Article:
This week I was asked to write about my thoughts on data culture. Before I started this class I would have just written that data culture makes me want to vomit, but after learning thus far I realize I only felt that way because SPS has been doing it SO WRONG! I have a deeper appreciation for the power of data – when it’s the right data and it’s created and analyzed by the right people.
Data Culture and Collaborative Inquiry
In creating a data culture, the science of andragogy needs to be considered. Andragogy is the practice of teaching and learning for adults. Knowles, Holton, and Swanson explain how collaboration and need to know are central to the practice of andragogy. They argue that first, adult learners must understand why they are learning a new concept and how it will improve their experiences, then they need to work collaboratively toward solutions while learning the new concept (2015).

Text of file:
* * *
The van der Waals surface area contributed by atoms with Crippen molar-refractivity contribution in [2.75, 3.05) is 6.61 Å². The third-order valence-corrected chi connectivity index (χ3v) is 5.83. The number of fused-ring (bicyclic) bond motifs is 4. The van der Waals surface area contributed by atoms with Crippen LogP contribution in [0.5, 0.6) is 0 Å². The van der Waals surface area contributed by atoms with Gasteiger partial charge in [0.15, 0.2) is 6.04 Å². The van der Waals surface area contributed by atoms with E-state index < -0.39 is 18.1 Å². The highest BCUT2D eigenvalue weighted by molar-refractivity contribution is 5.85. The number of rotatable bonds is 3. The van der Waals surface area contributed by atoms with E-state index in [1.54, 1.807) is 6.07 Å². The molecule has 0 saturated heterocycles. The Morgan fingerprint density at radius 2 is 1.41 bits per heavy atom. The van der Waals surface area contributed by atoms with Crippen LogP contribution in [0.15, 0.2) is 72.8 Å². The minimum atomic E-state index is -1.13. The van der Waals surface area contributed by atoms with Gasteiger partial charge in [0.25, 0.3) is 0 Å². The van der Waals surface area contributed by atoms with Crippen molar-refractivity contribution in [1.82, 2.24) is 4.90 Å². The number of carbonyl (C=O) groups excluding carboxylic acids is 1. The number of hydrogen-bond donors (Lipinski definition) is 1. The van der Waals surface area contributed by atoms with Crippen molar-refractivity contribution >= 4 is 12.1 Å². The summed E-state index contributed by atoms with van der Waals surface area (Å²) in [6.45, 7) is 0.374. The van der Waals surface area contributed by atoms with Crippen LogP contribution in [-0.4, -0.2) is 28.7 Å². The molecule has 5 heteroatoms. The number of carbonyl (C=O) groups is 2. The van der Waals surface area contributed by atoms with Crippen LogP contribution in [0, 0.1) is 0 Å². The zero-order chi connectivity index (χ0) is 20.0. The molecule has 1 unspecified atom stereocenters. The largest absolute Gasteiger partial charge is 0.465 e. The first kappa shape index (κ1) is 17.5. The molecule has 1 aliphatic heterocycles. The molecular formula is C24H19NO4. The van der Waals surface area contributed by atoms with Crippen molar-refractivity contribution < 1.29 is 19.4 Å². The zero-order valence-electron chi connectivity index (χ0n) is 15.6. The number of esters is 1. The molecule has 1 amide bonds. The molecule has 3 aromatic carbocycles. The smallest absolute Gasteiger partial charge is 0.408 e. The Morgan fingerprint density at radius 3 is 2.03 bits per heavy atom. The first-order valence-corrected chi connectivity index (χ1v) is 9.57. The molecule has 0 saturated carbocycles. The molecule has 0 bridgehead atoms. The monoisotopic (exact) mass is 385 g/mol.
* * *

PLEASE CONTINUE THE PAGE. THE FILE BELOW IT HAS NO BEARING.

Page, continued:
When creating a self-sustaining professional learning community (PLC), collaboration is key, as it creates a sense of group ownership in the work, learning, and accountability. DuFour and Fullan posit that data PLCs must be the driving force behind systemic change (2013). For this to happen, all stakeholders must be active in the work. Dr. Bernhardt states that if a school or district is to have an effective data culture, all data must be analyzed, not just data that indicate gaps (2016). Again, this approach requires collaboration on levels that does not frequently exist in schools.
How to Create a Sustainable Data Culture
Some of the literature on successful data culture indicates that data literacy is the key to effective, sustainable data culture. There are two types of data literacy according to Mandinach and Jackson: being able to read and use data to change practice and being able to assess the validity of the data. They argue data are only as good as the tools and instruments used to collect them (2012). While this makes sense, Bernhardt argues that to best engage educators in data is to challenge them to discover data that is missing (2016).